A type of non-volatile memory composed of a thin layer of material that can be easily magnetized in only one direction. When a magnetic field is applied to circular area of this substance that is not magnetized in the same direction, the area is reduced to a smaller circle, or bubble.
It was once widely believed that bubble memory would become one of the leading memory technologies, but these promises have not been fulfilled. Other non-volatile memory types, such as EEPROM, are both faster and less expensive than bubble memory.
- bubble sort
A simple but popular sorting algorithm. Bubble sorting is used frequently as a programming exercise because it is relatively easy to understand. It is not, however, particularly efficient. Other sorting algorithms, such as heap sorts, merge sorts and quicksorts, are used more often in real applications.
- buddy list
Often used in conjunction with AOL programs, a buddy list is a window that shows all your buddies (friends, family, coworkers, and others) who are signed on to AOL, CompuServe, or AIM. Whenever they sign on, their screen names appear in your “Buddy List” and you can communicate with them instantly. The buddy list represents […]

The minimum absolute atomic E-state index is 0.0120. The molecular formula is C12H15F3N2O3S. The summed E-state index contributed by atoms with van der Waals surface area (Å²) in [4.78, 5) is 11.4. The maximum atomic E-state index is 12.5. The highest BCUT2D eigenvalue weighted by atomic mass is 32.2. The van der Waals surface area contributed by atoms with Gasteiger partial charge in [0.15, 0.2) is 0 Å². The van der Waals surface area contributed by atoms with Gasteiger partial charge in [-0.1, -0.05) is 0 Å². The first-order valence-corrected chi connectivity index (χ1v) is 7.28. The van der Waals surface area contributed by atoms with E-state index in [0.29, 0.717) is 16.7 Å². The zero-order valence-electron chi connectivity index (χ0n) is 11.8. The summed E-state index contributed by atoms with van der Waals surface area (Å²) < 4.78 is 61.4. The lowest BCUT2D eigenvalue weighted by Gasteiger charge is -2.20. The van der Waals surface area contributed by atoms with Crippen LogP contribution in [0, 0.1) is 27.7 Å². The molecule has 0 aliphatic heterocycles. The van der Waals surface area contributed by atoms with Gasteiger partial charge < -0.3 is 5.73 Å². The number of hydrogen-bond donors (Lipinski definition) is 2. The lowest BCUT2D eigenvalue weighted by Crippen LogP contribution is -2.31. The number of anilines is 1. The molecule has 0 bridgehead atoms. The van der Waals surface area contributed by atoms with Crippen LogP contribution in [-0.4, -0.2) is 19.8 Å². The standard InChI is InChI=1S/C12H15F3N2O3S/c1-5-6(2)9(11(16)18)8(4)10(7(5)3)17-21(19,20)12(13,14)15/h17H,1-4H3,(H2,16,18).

(n.) A temporary storage area, usually in RAM. The purpose of most buffers is to act as a holding area, enabling the CPU to manipulate data before transferring it to a device. Because the processes of reading and writing data to a disk are relatively slow, many programs keep track of data changes in a […]
- buffer credits
Formally called buffer-to-buffer credit (BBC) spoofing, and also called buffer-to-buffer credits, this is a technology that effectively removes limitations on data throughput for long-distance transmissions in a Fibre Channel storage area network (SAN). Usually Fibre Channel protocols limit the distance between the source and the destination network to within a few kilometers. Using buffer-to-buffer credits […]
- buffer overflow
The condition wherein the data transferred to a buffer exceeds the storage capacity of the buffer and some of the data “overflows” into another buffer, one that the data was not intended to go into. Since buffers can only hold a specific amount of data, when that capacity has been reached the data has to […]